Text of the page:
Sample this concert
  1. 1Mandela07:16
  2. 2The Healer05:17
  3. 3Batuka / No One To Depend On08:46
  4. 4Taboo05:37
  5. 5Smooth Criminal06:09
  6. 6Black Magic Woman / Gypsy Queen06:53
  7. 7Oye Como Va05:11
  8. 8Spirits Dancing In The Flesh05:39
  9. 9Love Is You03:53
  10. 10Savor / Conga Solo05:24
  11. 11'Trane05:33
  12. 12Black Satin / Cloud Nine04:37
  13. 13Bass Solo06:50
  14. 14Everybody's Everything / Toussaint L'Overture12:29
  15. 15Soul Sacrifice11:18
  16. 16Bella04:06
  17. 17Once It's Gotcha05:49
  18. 18Europa (Earth's Cry, Heaven's Smile) / Band Intros06:23
Liner Notes

Greg Rolie - keyboards, vocals; Alphonso Johnson - bass; Michael Shrieve - drums; Chepito Areas - percussion; Chester D. Thompson - drums, percussion; Armando Peraza - percussion; Carlos Santana - lead guitar, vocals

When Carlos Santana decided to hit the road in 1988, the same year this show was recorded, he thought it would be cool to get as much of the classic line-up together as possible to celebrate the band's 20th Anniversary signing to Columbia Records. Columbia, always looking for a chance to cash in on a band's legacy, issued Viva Santana, a retrospective of the group. Carlos was able to get Shrieve, Areas, and Rollie; he supplemented this version with members of the latest line-up, and ex-Weather Report reedman, Wayne Shorter.

The band gives a spirited performance that mixes classic Santana ("Soul Sacrifice" and "No One To Depend On") with newer, unproven tracks. The result is a hybrid of the classic and the contemporary Santana band. Nothing they have done since 1988 matches the intensity of the early Santana shows of 1969 and 1970, but this is still a great night of passionate music.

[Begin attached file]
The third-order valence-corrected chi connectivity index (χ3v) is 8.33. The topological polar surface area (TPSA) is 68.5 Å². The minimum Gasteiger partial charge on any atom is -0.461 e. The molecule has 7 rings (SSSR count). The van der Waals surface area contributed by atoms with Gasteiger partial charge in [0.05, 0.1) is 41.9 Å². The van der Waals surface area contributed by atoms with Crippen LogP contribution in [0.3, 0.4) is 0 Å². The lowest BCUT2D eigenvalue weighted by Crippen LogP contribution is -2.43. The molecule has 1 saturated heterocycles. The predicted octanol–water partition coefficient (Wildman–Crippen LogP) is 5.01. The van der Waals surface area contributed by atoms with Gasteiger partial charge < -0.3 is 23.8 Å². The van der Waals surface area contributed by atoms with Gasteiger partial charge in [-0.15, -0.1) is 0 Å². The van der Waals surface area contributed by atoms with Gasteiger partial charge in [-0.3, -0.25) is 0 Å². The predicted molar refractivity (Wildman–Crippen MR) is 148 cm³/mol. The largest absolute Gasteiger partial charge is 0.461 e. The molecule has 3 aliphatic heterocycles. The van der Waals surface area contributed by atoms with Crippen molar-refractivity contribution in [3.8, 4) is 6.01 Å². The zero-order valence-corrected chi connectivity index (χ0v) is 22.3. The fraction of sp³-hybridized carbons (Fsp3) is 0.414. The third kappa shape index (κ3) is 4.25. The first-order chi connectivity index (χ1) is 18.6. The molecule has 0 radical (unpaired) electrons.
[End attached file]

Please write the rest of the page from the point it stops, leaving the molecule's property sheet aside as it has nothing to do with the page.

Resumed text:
Originally formed in 1966 as the Santana Blues Band (the name came about because the Musician's Local 802 Union required one member to be listed as the leader and the group picked Santana, although at the time he was just one of the members), by 1968 they had become what would be the last of the golden era San Francisco bands to emerge to national prominence.

Promoter Bill Graham shortened the name to Santana and pushed the Mexican-born guitarist to the forefront of the band, which also included Gregg Rolie on organ and vocals, David Brown on bass, Jose Chepito Areas on percussion, and Michael Shrieve on drums. Graham was able to get them signed to Columbia Records, and a fluke landed them a gig on their first U.S. tour at the Woodstock Music & Arts Festival in August, 1969. Santana blew the festival away with their distinctly Latin-flavored, blues-based rock, and their reputation cast an even larger net with film and soundtrack releases of the event.

After the band's third album, Santana III the Woodstock-era lineup dissolved. Rollie and guitarist Neil Schon would later form Journey. Between 1973 and the early 1990s, Carlos bounced back and forth between a number of solo albums and group lineups that continually changed. Without Rollie to do the well-recognized vocals of the band's earlier hits, Santana became a more instrumentally-driven band.

Carlos Santana (with the help of label exec and mentor Clive Davis) would re-invent himself and his band again in 1999, when Supernatural took them back to the top of the charts on the strength of several popular celebrity duets that included Rob Thomas, Michelle Branch, Everlast, and Wyclef Jean. In 2000, Santana walked away with an amazing eight Grammy Awards for Supernatural.